Technology Developments Improve Life for People with Disabilities

Michal Prywata and Thiago Caires, AMO Arm Creators. Photo by James Kachan

It’s quite common to hear people say that they couldn’t function without their phone, or that their life is on their laptop. But for some, life really does rely on technology. For people with disabilities, technology provides the ability to move and communicate. And for them, the constant evolution and development of technology is invaluable. Recent breakthroughs are creating new opportunities and provisions, moving us forward on the path to accessibility.

In 2011, two Ryerson University undergraduate students created a new prosthetic arm that is controlled by the user’s brain signals. The Artificial Muscle-Operated Arm sends a signal from a headset to a miniature computer in the arm to activate the required movement (more information here). The developments of young people give promise to an accessible future.

Another great example is Nike’s new product: The Nike Sole. This adapted running shoe works with the Flex-Run Foot, a prosthetic foot designed for runners by the orthopedic company Ossur. The sole slips over the flex foot to work like a traditional running shoe, providing support, traction, and absorb shock. Nike has been working with Ossur and marathoner Sarah Reinersten since 2006 on this new development that promises to change the running experience for people with prosthetic legs/feet.

In similar news, NASA technology has been adapted and applied by a company called Alter G. The company created a treadmill for persons with disabilities: the M320 and P200. The machine allows users to adjust the body-weight reduction up to 80% so that they are able to support themselves while walking or running, some for the first time ever.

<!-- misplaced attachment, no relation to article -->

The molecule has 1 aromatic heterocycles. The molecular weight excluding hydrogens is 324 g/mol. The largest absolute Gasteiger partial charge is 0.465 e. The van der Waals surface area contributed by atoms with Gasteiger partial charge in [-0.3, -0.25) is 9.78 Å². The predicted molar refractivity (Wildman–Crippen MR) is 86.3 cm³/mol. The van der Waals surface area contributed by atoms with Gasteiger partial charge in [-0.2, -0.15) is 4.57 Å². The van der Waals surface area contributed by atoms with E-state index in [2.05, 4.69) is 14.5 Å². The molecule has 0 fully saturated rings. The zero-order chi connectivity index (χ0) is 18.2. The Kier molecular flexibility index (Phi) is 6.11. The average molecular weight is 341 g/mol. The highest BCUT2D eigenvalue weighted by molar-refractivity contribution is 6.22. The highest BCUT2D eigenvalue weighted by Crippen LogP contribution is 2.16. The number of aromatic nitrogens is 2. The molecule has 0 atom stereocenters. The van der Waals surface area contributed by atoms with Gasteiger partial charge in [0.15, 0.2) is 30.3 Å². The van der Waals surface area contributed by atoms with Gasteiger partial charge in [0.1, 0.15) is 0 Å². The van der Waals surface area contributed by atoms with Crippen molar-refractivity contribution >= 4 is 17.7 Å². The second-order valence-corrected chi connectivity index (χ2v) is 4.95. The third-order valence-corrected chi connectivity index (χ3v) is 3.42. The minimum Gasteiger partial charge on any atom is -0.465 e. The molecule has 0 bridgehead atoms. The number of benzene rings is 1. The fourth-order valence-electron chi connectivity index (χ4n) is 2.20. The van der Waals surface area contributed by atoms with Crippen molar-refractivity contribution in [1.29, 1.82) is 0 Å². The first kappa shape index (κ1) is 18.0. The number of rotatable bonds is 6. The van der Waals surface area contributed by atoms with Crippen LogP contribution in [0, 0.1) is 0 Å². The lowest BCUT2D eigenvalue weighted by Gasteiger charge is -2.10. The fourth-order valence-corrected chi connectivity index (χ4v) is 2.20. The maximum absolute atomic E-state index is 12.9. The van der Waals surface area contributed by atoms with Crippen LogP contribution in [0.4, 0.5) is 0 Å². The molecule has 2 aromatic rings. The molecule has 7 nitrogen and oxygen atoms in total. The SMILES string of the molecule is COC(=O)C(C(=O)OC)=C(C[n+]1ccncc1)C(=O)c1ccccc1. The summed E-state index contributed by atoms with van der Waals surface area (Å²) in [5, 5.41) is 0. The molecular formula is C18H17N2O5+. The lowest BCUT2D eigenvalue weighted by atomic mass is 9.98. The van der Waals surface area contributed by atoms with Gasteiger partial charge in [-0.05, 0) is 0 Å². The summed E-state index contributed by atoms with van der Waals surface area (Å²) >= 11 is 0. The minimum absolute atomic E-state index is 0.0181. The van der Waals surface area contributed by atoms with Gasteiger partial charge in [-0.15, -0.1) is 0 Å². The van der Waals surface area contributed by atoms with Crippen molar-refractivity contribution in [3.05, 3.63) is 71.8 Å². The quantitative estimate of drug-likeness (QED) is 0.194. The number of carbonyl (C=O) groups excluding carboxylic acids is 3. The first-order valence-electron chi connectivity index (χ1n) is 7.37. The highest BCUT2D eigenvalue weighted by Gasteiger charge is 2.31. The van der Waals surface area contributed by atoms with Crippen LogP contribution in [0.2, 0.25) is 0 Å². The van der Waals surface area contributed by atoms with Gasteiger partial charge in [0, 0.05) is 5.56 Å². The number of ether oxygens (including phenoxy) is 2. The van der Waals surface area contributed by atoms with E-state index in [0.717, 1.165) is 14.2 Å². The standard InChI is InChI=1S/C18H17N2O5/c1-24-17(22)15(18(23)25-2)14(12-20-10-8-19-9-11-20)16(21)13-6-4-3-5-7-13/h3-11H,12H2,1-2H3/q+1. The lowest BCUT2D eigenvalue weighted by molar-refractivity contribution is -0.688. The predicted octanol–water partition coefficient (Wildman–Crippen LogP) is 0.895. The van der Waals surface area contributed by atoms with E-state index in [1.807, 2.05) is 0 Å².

And lastly, new web and smartphone applications are being developed every day to serve people with disabilities. One of the more recent apps is the Rick Hansen Global Accessibility Map. It is an online rating tool where consumers can submit and obtain reviews on community accessibility. The app is designed to raise awareness about the importance of improved physical access to public spaces.

Accessibility is ever-changing. And with new technology and developments, we can achieve accessibility in new and exciting ways!

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Is web content just one click away?

If you were asked to picture your idea of accessibility, what would you see? An entrance way with a ramp? A building with an elevator? What if you were asked to picture a person with a disability? Is he or she in a wheelchair? We often think of accessibility as physical access for people in wheelchairs. But it has a much broader scope.

Web accessibility extends beyond physical space. The power of the web lies in its universality; access for everyone is an essential element. The ability to “be online” is an integral part of our lives: we pay our bills, we shop, we read the news, we interact with friends, etc. In fact, there are businesses that exist almost entirely on the web (Amazon, Google, eBay). Yet many services and websites are not accessible to groups of people with certain disabilities.

Potential users may include persons who are color blind, partially or completely blind, hard of hearing, or deaf. Users may also have limited mobility in their upper body or a learning disability.

These individuals most likely encounter barriers to their online navigation on a daily basis. Things like small text and poor color contrast could impact those with color or partial blindness. For deaf people, multimedia components may be difficult to access without captions. Sites that require a mouse to navigate present a barrier for persons with limited mobility. And complicated writing may provide difficulty for anyone with a learning disability.

So what can you do? Simple changes can include altering your page and text colors so everything is clear and easy to read. Make sure to underline your links or add a symbol or picture so that people who are color blind can easily identify them. Another easy one is adding captions to your images, audio clips, and videos. And lastly, write simple sentences that are easy to read and to understand (in a decent-sized font!)

If you are more advanced in the IT department, check out ways to alter your code to allow for keyboard navigation and screen-reader compatibility.

The web is such a big part of our daily lives that it has become a necessity. It provides access to almost anything you can think of. The phrase “Google it” is probably expressed once every few seconds around the globe. So now it’s our turn to provide access to the web!

For a quick review of accessibility on our site, check out the video below



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